Roy Vaughan

Mine was a fairly brief  encounter with the British & Commonwealth serving on both Union-Castle and Clan Line ships.

It was a great experience which I have never regretted.

On obtaining a Second Mates ticket I joined the Union Steam Ship Company Ltd of NZ as a deck officer and quit the sea to become a maritime journalist with the New Zealand Herald after obtaining a Foreign Going mates ticket so spent most of my adult life writing about ships and the sea fore New Zealand's largest daily newspaper and being a part time correspondent for Lloyds List..

I kept my personal interest in the sea alive by becoming a Sea Cadet Officer with NZ Cadet Forces and commanded T S Achilles and Auckland for a number of years.

Roy is the author of The Last of a Salty Breed

The book tells the history of the British and New Zealand Merchant Navies including the rise and fall of the Merchant Navy from Viking times to the introduction of large container ships in the 1970s, as well as exploring the slavery and convict voyages to Australia and the United States from Britain.

“I spent about seven years at sea followed by 20 years in journalism at the New Zealand Herald. When I left the sea to join the Herald I became a maritime reporter. I covered the waterfront, the Port of Auckland and shipping,”

“It was an extension of seafaring, instead of giving it up, I was writing about it. I witnessed a major transformation coupled with a huge decline in British and New Zealand shipping. The new technology of container ships replaced old style conventional cargo ships and one container ship would replace 10 conventional ships. A lot of jobs were lost and a lot of shipping companies went under. It was the end of an era.”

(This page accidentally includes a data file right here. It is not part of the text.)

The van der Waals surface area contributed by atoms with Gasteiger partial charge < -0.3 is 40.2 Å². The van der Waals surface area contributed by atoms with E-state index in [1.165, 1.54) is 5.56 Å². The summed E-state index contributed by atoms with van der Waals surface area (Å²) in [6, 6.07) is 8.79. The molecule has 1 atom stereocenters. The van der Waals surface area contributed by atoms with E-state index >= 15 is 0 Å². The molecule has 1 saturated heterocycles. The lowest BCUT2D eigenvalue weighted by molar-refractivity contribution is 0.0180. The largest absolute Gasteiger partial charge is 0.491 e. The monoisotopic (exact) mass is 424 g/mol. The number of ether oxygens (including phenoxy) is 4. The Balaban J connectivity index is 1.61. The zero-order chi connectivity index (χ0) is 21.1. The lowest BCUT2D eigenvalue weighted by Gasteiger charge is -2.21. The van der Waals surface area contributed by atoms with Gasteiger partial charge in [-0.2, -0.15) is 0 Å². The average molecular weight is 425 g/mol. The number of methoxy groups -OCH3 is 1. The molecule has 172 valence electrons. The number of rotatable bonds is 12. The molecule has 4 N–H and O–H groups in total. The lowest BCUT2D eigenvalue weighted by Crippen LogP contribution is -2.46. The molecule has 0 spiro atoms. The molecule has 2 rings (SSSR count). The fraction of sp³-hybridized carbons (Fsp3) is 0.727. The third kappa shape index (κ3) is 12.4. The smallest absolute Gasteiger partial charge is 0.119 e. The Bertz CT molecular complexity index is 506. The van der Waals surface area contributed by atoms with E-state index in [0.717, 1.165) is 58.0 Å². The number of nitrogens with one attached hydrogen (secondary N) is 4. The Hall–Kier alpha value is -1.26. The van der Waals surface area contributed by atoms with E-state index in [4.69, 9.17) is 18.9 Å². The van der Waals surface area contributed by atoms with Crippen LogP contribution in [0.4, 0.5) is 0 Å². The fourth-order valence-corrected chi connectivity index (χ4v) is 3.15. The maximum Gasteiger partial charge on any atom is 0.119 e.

“When I first went to sea back in 1960, Britain had the biggest shipping fleet in the world. When I left the New Zealand Herald it had a very small fleet so there was a story there to be written.”

A number of Mangawhai stories are included in the book and it examines  some New Zealand ship disasters including the Union Steam Ship Company’s ‘Kaitawa’ on Pandora Bank in Cape Reinga.

“The museum represents our coastal community and the book includes information about some of the ships that visited Mangawhai, so we are the perfect place for the book launch,” says museum manager Emma Gray.

The book will be on sale in the museum gift shop and from all the usual book selling websites including

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